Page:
TENNESSEE – As two Muslim women enter the Congress for the first time in history, one of them is a hijabi, many believe that this breakthrough has strengthened young Muslims’ hope of breaking down barriers and stereotypes.
“Giving women those role models in our community and then in the halls of Congress will just inspire the next generation of our Muslim, especially girls, to be assertive in who they are, to be proud of their identity and to know that their love for their community, their country will take them places,” Sabina Mohyuddin, program manager for the American Muslim Advisory Council, told The Tennessean.
Many Muslim women in the US have their own stories about facing hostility on a daily basis.
But the historic election in November of the first two Muslim women to Congress gives them hope for a better future, one that is filled with great possibilities and less discrimination.
Both Michigan’s Rashida Tlaib and Ilhan Omar of Minnesota were elected in November midterm elections.
Omar, who wears hijab, has become the first Somali-American member of Congress.
When both women take office in January, their jobs will be to represent their respective congressional districts, but their victories are felt far beyond those geographical boundaries.
Omar and other Democrats are trying to change a 181-year-old rule that bans House members from wearing hats on the floor of the chamber.
Mohyuddin, from Nashville, hopes Omar will encourage Muslim women to stand up for themselves, especially when their religious choices are not being accommodated in the workplace.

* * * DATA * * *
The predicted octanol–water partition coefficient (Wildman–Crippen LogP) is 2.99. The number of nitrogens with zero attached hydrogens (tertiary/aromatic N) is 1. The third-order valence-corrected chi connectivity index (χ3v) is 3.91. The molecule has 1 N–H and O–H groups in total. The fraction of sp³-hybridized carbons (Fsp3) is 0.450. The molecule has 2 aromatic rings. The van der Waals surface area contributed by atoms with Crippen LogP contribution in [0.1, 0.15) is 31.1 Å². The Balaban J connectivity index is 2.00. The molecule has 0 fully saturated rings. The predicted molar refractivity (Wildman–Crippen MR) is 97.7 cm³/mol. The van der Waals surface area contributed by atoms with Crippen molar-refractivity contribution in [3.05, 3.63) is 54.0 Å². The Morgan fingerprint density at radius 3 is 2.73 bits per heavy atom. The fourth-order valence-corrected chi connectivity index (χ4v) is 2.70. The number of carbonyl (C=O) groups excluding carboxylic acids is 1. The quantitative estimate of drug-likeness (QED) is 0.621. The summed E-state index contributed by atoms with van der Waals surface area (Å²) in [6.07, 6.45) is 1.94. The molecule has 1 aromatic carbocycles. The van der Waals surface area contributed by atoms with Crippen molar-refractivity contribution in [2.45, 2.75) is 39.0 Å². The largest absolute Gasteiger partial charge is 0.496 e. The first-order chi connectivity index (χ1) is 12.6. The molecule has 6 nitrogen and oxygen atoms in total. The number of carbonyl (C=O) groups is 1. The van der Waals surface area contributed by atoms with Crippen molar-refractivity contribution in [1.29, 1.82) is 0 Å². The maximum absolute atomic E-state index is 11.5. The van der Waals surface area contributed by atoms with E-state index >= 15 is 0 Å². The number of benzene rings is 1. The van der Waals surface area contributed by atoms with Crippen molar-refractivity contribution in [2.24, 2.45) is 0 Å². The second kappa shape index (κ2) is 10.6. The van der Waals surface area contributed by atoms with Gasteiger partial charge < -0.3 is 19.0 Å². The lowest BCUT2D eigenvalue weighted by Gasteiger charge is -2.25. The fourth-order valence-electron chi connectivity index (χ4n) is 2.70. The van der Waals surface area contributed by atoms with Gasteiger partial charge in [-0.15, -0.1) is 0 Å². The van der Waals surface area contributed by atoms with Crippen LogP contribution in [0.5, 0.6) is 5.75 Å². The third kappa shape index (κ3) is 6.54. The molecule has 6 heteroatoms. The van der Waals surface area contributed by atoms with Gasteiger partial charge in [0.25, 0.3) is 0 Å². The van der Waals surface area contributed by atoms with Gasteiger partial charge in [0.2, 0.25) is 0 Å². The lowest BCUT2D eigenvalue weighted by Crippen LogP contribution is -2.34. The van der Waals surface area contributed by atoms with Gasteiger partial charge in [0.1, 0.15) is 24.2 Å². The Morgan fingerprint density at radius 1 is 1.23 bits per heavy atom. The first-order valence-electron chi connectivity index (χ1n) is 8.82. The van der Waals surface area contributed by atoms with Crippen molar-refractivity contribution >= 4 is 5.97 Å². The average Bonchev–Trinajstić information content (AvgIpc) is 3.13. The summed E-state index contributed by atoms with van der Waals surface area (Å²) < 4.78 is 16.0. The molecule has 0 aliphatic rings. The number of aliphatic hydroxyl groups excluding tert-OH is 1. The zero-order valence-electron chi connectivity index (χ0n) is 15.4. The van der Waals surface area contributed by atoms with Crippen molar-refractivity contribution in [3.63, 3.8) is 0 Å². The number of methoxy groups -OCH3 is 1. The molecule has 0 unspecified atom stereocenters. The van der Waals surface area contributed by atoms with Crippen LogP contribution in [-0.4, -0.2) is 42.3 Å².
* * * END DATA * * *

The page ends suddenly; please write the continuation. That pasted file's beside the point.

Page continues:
Tlaib also hopes she can continue to turn Muslim stereotypes on their heads as a House member.
“What people mostly see on TV and in the media about Muslims is that we’re terrorists and that we should be fearful, that we oppress our women. I mean two women of Muslim faith just got elected to the United States Congress,” Tlaib said.
“All of what they see on TV is now being challenged because I bet you on TV they have never seen anyone like myself or Ilhan.”
Ahmedulhadi Sharif, the imam of the Islamic Center of Tennessee, believes Islamophobia is growing in the US and it is being galvanized by Trump’s rhetoric. He is concerned the visibility of Muslim women will make them susceptible to backlash.
To help Muslims, especially women, he is periodically tapped to write letters to employers explaining why Muslim men and women need time for daily prayers and why Muslim women choose to wear the hijab even at the office.
“We want things to be easier for our sisters and for the society to understand who we really are,” Sharif said.
However, Sarah Alzabet, who wears a hijab, believes that she has to keep a smile on her face during her work hours at the Ulta Beauty store, to encourage people who are hesitant to let her help them.
“I’m smiling at everybody that looks at me,” Alzabet said. “There’s never an excuse of ‘Oh, I’m having a bad day.’ ”
Yet, the success of both Tlaib and Omar encouraged the young Muslim to finally add a political science minor to her college plans.
“If they were able to do it, then I can,” Alzabet said. “If they can, I can.”